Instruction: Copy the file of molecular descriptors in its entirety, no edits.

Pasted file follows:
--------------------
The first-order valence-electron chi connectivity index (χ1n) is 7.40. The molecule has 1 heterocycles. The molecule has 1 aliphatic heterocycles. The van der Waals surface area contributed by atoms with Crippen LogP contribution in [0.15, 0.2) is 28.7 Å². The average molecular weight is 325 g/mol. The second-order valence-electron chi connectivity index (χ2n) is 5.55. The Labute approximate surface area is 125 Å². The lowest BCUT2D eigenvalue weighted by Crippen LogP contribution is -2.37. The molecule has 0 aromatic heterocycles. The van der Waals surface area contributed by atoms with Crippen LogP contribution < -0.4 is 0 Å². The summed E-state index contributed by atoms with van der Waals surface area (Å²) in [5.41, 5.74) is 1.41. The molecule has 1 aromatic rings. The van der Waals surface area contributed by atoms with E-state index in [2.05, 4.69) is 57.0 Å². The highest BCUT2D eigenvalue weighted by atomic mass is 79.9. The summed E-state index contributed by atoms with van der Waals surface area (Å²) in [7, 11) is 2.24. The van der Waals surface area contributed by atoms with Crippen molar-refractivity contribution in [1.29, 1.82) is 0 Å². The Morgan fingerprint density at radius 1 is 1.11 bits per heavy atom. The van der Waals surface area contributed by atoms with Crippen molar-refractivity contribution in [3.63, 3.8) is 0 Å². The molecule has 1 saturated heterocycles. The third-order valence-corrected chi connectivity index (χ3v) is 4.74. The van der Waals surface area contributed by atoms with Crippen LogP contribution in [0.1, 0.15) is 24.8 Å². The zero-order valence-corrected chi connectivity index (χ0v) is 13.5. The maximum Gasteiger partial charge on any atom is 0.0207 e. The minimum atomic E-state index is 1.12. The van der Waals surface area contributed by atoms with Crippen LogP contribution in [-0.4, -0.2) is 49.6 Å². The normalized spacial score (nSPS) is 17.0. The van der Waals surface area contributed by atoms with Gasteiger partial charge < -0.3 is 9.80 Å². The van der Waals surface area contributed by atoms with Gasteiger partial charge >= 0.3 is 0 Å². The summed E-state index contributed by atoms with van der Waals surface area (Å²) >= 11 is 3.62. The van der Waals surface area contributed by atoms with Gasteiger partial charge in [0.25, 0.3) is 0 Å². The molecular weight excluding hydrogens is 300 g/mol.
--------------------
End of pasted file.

The first-order valence-electron chi connectivity index (χ1n) is 7.40. The molecule has 1 heterocycles. The molecule has 1 aliphatic heterocycles. The van der Waals surface area contributed by atoms with Crippen LogP contribution in [0.15, 0.2) is 28.7 Å². The average molecular weight is 325 g/mol. The second-order valence-electron chi connectivity index (χ2n) is 5.55. The Labute approximate surface area is 125 Å². The lowest BCUT2D eigenvalue weighted by Crippen LogP contribution is -2.37. The molecule has 0 aromatic heterocycles. The van der Waals surface area contributed by atoms with Crippen LogP contribution < -0.4 is 0 Å². The summed E-state index contributed by atoms with van der Waals surface area (Å²) in [5.41, 5.74) is 1.41. The molecule has 1 aromatic rings. The van der Waals surface area contributed by atoms with E-state index in [2.05, 4.69) is 57.0 Å². The highest BCUT2D eigenvalue weighted by atomic mass is 79.9. The summed E-state index contributed by atoms with van der Waals surface area (Å²) in [7, 11) is 2.24. The van der Waals surface area contributed by atoms with Crippen molar-refractivity contribution in [1.29, 1.82) is 0 Å². The Morgan fingerprint density at radius 1 is 1.11 bits per heavy atom. The van der Waals surface area contributed by atoms with Crippen molar-refractivity contribution in [3.63, 3.8) is 0 Å². The molecule has 1 saturated heterocycles. The third-order valence-corrected chi connectivity index (χ3v) is 4.74. The van der Waals surface area contributed by atoms with Crippen LogP contribution in [0.1, 0.15) is 24.8 Å². The zero-order valence-corrected chi connectivity index (χ0v) is 13.5. The maximum Gasteiger partial charge on any atom is 0.0207 e. The minimum atomic E-state index is 1.12. The van der Waals surface area contributed by atoms with Crippen LogP contribution in [-0.4, -0.2) is 49.6 Å². The normalized spacial score (nSPS) is 17.0. The van der Waals surface area contributed by atoms with Gasteiger partial charge < -0.3 is 9.80 Å². The van der Waals surface area contributed by atoms with Gasteiger partial charge >= 0.3 is 0 Å². The summed E-state index contributed by atoms with van der Waals surface area (Å²) >= 11 is 3.62. The van der Waals surface area contributed by atoms with Gasteiger partial charge in [0.25, 0.3) is 0 Å². The molecular weight excluding hydrogens is 300 g/mol.